Genre: Science Fiction
Applegate Bogdanski returns from Vietnam with a missing leg, a Bronze Star and a Purple Heart. A fair trade, he thinks, for a coward. He stumbles through each drug-besotted day working at an obscure Newark, New Jersey bookstore. Enter Angela, who claims to be his guardian angel. Neither one is an angel, but together, they uncover a conspiracy which threatens to undo humankind itself.
It is blatantly obvious that the author of As Wings Unfurl knows his stuff. This story captured me straight away. The book is set in the past, but in a futuristic past. It might sound confusing but the author just-gets-it. The words are beautifully descriptive and you are carried into the world, the drama, and the action and suspense without a fault.
Apple is thrust into a secretive underworld of otherworldly creatures. He also may just hold the key to saving humanity and the world, with a little help from … his guardian angel??? There’s a lot at stake, and there’s some interesting ‘creatures’ in play. I don’t want to give too much away, but the book is a great sci-fi read. For any fan of the genre I do urge you to pick up this book. Also – how good is the cover?? I’ve definitely got cover love and story love for this book! I’m so glad I was able to grab this book as my dive back into the world of science fiction. Apart from watching it, I haven’t had many opportunities to read it. It takes a really special author to be able to pull of a believable world and characters like Doweyko has.
About the Author:
Arthur has authored 100+ scientific publications, invented novel 3D drug design software, and shares the 2008 Thomas Alva Edison Patent Award for the discovery of Sprycel, a new anti-cancer drug. He writes hard science fiction, fantasy and horror.
His debut novel, Algorithm, which is a story about DNA and the purpose of humanity, garnered a 2010 Royal Palm Literary Award (RPLA) and was published by E-Lit Books in October, 2014. His second novel, As Wings Unfurl, a story of guardian angels that are not angels, forbidden love, and the secret fate of humankind, took 1st place as best pre-published science fiction novel of the year at the 2014 RPLA competition. As Wings Unfurl was published in 2016 by Red Adept Publishing. Many of his short stories have been honored as finalists in RPLA competitions, as well as achieving Honorable Mentions in the L. Ron Hubbard Writers of the Future Contests. His current project is Henry The Last, a story about the last creature with a human brain, and what it means to be human in a post-apocalyptic world where nothing is what it seems to be. Henry The Last was recently honored with a 2nd place 2016 RPLA.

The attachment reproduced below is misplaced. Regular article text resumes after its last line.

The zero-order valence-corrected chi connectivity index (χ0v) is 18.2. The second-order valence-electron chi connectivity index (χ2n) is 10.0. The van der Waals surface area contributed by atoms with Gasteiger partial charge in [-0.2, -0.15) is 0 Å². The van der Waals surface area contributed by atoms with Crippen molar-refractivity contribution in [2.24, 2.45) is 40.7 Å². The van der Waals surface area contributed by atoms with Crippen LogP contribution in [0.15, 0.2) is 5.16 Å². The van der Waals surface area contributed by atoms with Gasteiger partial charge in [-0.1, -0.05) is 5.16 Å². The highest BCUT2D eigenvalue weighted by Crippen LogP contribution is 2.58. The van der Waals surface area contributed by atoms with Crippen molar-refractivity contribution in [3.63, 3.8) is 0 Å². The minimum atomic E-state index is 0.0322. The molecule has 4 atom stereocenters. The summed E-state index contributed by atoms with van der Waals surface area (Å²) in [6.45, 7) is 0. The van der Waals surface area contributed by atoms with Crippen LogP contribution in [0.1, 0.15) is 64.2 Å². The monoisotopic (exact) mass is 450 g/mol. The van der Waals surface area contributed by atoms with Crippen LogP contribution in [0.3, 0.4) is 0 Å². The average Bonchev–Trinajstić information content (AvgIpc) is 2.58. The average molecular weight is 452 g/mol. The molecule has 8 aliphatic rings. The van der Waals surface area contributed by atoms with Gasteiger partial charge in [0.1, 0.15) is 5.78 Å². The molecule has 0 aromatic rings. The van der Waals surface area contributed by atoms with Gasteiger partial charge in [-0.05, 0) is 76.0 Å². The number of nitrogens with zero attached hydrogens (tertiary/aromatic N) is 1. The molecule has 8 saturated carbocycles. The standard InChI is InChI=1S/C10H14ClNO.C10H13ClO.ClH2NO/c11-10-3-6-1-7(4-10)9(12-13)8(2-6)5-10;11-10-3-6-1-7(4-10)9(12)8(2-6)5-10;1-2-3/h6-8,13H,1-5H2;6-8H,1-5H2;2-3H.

He lives in Florida with his wife Lidia, teaches college chemistry and happily wanders the beaches when not jousting with aliens.
Do you have any writing “rituals” like: first draft is handwritten with a purple pen or a certain stuffed (or real) animal rides shotgun next to them as they write.
No rituals. When the spirit moves me, I move.
Do you make a play list of music and only listen to that list while writing?
I enjoy playing the piano and creating new music … so listening to music is a huge distraction.
Do you have a favorite type of character to write?
Independent loner, generally unlikable, keen on observation and quick to act.
Do you use a muse when creating a character looks or personality?
If you get “stuck”, what do you do to get “unstuck”.
Generally, the “stuck” situation is when I’ve painted (or written) myself into a corner. I’m a pantser, which means I follow the evolution of the story as would a reader. This technique carries with it the risk of running into apparent dead ends and conflicts too large to resolve. When that happens, I grit my teeth and force myself to write a short outline with the hope that a way out percolates up through the miasma.
Deadlines-are you a race to meet them, are you usually ahead of schedule, or is it different with each book?
Deadlines are dates that mark the end of a 24-hr period of intense writing.
Plotter or Panster?
Pantser … spelling?
Where do you come up with your ideas?
Oddest place you got the urge to write a scene?
Everywhere except in my Man Cave where a neat, clean desk and computer keyboard await.
Why Science Fiction?
Science Fiction is my love. From a teenager reading comics under the bed covers to paging through the latest Greg Bear quantum fantasies, from Rod Serling’s Twilight Zone to the mischief in Star Wars, this genre presents the reader with a platform to explore new worlds, new people, and new ways of thinking otherwise impossible to achieve in any other genre.
What’s next for you?
I am currently editing Henry The Last. This unpublished manuscript has already been recognized by the Royal Palm Literary Competition (2nd place, best sci-fi in 2016). It is a story of the last human, a Lakota Sioux. With only his robot companion and a ghost of his wife to guide him, he sets forth on a quest to discover what really happened to the Earth. Nothing is what it seems, not even the apocalypse which as apparently killed off all humans.
Do you genre jump?
Science fiction tends to be very friendly with fantasy elements, and this does happen from time to time in my writing. I also enjoy the challenge of writing hard sci-fi, as this tends to bring the reader along for the ride with plausible logic.